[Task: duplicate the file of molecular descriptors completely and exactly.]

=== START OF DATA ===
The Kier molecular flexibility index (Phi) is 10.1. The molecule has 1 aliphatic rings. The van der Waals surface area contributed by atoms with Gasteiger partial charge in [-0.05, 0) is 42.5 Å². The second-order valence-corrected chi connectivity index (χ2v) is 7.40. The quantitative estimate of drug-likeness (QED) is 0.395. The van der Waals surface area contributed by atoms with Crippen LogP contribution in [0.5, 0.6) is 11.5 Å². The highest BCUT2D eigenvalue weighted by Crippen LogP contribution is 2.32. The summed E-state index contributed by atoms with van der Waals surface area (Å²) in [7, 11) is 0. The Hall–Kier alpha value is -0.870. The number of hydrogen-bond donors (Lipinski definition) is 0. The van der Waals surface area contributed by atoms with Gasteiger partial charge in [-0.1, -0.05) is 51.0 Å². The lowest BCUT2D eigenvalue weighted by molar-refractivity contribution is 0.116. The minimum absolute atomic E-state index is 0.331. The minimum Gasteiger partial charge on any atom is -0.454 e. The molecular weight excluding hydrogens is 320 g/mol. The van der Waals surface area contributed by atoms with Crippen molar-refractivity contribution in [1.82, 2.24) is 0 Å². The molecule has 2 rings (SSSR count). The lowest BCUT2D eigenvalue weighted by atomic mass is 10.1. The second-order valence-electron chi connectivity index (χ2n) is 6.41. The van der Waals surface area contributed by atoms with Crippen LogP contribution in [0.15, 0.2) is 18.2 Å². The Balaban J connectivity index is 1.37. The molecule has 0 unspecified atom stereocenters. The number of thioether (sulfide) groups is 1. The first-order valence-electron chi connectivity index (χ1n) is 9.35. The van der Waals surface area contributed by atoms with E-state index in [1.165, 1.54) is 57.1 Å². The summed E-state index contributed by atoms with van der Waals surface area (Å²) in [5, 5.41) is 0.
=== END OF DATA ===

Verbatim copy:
The Kier molecular flexibility index (Phi) is 10.1. The molecule has 1 aliphatic rings. The van der Waals surface area contributed by atoms with Gasteiger partial charge in [-0.05, 0) is 42.5 Å². The second-order valence-corrected chi connectivity index (χ2v) is 7.40. The quantitative estimate of drug-likeness (QED) is 0.395. The van der Waals surface area contributed by atoms with Crippen LogP contribution in [0.5, 0.6) is 11.5 Å². The highest BCUT2D eigenvalue weighted by Crippen LogP contribution is 2.32. The summed E-state index contributed by atoms with van der Waals surface area (Å²) in [7, 11) is 0. The Hall–Kier alpha value is -0.870. The number of hydrogen-bond donors (Lipinski definition) is 0. The van der Waals surface area contributed by atoms with Gasteiger partial charge in [-0.1, -0.05) is 51.0 Å². The lowest BCUT2D eigenvalue weighted by molar-refractivity contribution is 0.116. The minimum absolute atomic E-state index is 0.331. The minimum Gasteiger partial charge on any atom is -0.454 e. The molecular weight excluding hydrogens is 320 g/mol. The van der Waals surface area contributed by atoms with Crippen molar-refractivity contribution in [1.82, 2.24) is 0 Å². The molecule has 2 rings (SSSR count). The lowest BCUT2D eigenvalue weighted by atomic mass is 10.1. The second-order valence-electron chi connectivity index (χ2n) is 6.41. The van der Waals surface area contributed by atoms with Crippen LogP contribution in [0.15, 0.2) is 18.2 Å². The Balaban J connectivity index is 1.37. The molecule has 0 unspecified atom stereocenters. The number of thioether (sulfide) groups is 1. The first-order valence-electron chi connectivity index (χ1n) is 9.35. The van der Waals surface area contributed by atoms with E-state index in [1.165, 1.54) is 57.1 Å². The summed E-state index contributed by atoms with van der Waals surface area (Å²) in [5, 5.41) is 0.